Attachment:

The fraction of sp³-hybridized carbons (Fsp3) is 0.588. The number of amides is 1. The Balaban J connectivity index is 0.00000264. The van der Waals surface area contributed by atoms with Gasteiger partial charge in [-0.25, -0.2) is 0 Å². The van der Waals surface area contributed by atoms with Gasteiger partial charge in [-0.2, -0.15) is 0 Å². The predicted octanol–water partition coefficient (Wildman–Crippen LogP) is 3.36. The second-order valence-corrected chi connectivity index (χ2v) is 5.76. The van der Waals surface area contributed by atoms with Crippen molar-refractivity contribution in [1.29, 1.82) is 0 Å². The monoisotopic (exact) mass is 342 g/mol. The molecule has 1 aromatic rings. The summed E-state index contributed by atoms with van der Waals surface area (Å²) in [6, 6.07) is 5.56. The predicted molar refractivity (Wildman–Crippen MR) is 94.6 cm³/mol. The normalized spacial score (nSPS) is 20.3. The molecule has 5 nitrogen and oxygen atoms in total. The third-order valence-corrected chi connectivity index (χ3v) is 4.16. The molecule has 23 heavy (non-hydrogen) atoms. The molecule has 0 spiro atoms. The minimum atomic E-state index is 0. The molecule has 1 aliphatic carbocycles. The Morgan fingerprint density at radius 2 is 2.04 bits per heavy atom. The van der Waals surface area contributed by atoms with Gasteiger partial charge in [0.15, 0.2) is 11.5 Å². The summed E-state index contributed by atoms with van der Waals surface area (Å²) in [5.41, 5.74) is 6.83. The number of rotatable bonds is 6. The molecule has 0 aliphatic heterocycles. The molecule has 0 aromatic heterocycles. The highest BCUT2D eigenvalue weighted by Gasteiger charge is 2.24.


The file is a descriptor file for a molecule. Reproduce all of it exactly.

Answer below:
The fraction of sp³-hybridized carbons (Fsp3) is 0.588. The number of amides is 1. The Balaban J connectivity index is 0.00000264. The van der Waals surface area contributed by atoms with Gasteiger partial charge in [-0.25, -0.2) is 0 Å². The van der Waals surface area contributed by atoms with Gasteiger partial charge in [-0.2, -0.15) is 0 Å². The predicted octanol–water partition coefficient (Wildman–Crippen LogP) is 3.36. The second-order valence-corrected chi connectivity index (χ2v) is 5.76. The van der Waals surface area contributed by atoms with Crippen molar-refractivity contribution in [1.29, 1.82) is 0 Å². The monoisotopic (exact) mass is 342 g/mol. The molecule has 1 aromatic rings. The summed E-state index contributed by atoms with van der Waals surface area (Å²) in [6, 6.07) is 5.56. The predicted molar refractivity (Wildman–Crippen MR) is 94.6 cm³/mol. The normalized spacial score (nSPS) is 20.3. The molecule has 5 nitrogen and oxygen atoms in total. The third-order valence-corrected chi connectivity index (χ3v) is 4.16. The molecule has 23 heavy (non-hydrogen) atoms. The molecule has 0 spiro atoms. The minimum atomic E-state index is 0. The molecule has 1 aliphatic carbocycles. The Morgan fingerprint density at radius 2 is 2.04 bits per heavy atom. The van der Waals surface area contributed by atoms with Gasteiger partial charge in [0.15, 0.2) is 11.5 Å². The summed E-state index contributed by atoms with van der Waals surface area (Å²) in [5.41, 5.74) is 6.83. The number of rotatable bonds is 6. The molecule has 0 aliphatic heterocycles. The molecule has 0 aromatic heterocycles. The highest BCUT2D eigenvalue weighted by Gasteiger charge is 2.24.